As Rodger Shanahan has argued, celebrations of the recent round of elections in Iran as a victory for the reformist camp need to be tempered. I would go further and suggest this electoral victory doesn't belong to the reformists, but to pragmatist dealmakers
First, a recap. All 30 parliamentary seats allocated to Tehran were won by the Supreme Council of Policy Reformists, the coalition body that negotiated the reformist list. While results outside Tehran were not so clear-cut, there is no denying that candidates endorsed by Rouhani as the 'coalition of hope' have managed to gain the upper-hand against his hard-line critics.
A similar pattern appears to hold in the all-important Assembly of Experts. This assembly has an eight-year term and is responsible for the appointment of the next Supreme Leader. Significantly, the top winner for this assembly is Hashemi Rafsanjani, whose views are much more pragmatic than the incumbent Supreme Leader Ali Khamenei. In an embarrassing defeat for the hardliners, two prominent members of the Assembly failed re-election and the head of the Guardian Council (which has been instrumental in vetting reformist candidates out of the race) secured the lowest votes in Tehran. This has led to stipulation that Rafsanjani's top electoral ranking would translate into the chairmanship of the Assembly and potentially the Supreme Leadership of the Islamic Republic.
So where does this leave the prospects of reform in Iran? The gloss of this victory starts fading once we note that many candidates listed in the 'coalition of hope' are conservatives with no inclination for social or political reform. What brought third-rate reformists (third-rate because the first and second top reformist candidates were barred from contesting by the Guardian Council) and conservative candidates together was their shared dislike of the hard-liners. This was a marriage of convenience to deprive the obstructionists from electoral victory. This is indeed a significant gain for Rouhani.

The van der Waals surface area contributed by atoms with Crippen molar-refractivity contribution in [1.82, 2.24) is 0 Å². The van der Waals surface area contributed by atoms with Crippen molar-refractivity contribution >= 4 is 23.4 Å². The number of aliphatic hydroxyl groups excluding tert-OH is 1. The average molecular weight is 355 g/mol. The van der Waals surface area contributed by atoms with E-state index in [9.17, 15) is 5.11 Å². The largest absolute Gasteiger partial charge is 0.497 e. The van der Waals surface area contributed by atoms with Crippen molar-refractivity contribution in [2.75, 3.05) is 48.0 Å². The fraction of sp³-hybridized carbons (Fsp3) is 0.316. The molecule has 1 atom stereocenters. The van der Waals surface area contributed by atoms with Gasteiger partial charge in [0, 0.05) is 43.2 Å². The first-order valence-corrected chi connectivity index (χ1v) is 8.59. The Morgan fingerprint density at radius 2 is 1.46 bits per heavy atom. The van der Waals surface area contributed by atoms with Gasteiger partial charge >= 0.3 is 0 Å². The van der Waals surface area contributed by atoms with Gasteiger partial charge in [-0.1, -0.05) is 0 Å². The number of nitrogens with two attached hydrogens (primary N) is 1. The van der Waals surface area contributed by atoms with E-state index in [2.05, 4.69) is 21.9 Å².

President Rouhani needs the support of the parliament to push through major economic reforms. His electoral promise in 2013 was to improve the Iranian economy – to make sure the wheels turn. Securing the nuclear deal in 2015 to remove international sanctions was a remarkable feat. To take advantage of the emerging economic opportunities, however, he needs to unchain the state-controlled economy. The Iranian state is the largest employer in the country and exercises monopoly in major industries. The new parliament, dominated by pragmatist politicians, will be key to Rouhani's economic reform agenda.
To this end, the elevation of Rafsanjani is highly significant. He served as Iranian president (1989-1997) and sought to bring Iran out of isolation by expanding international trade and repairing relations with Saudi Arabia. In later years, he gained notoriety among Iranian hardliners for throwing his support behind reformist candidates in the 2009 presidential election against the firebrand president Mahmoud Ahmadinejad. Rouhani is of the same cloth. The Rafsanjani-Rouhani partnership proved very effective in the 2013 — giving Rouhani a landslide win — and is likely to be so again.
Rouhani's agenda has an uncanny similarity with the Chinese model. His focus on improving Iran's international standing and reviving the economy, while maintaining a safe distance away from social and political points of contention, has managed to keep him on good terms with the Supreme Leader. Rouhani is fully aware of the red-lines. One might say he was involved in drawing them, given that he has been in the inner circle of the political elite for decades.
Looking at the recent electoral victory against this background, it is hard to get excited about the prospects of change. Politics is said to be the art of the possible. The Iranian voters have clearly understood what Rouhani is seeking to achieve within the system and given him a ringing endorsement to tinker around the edges and make their lives more bearable.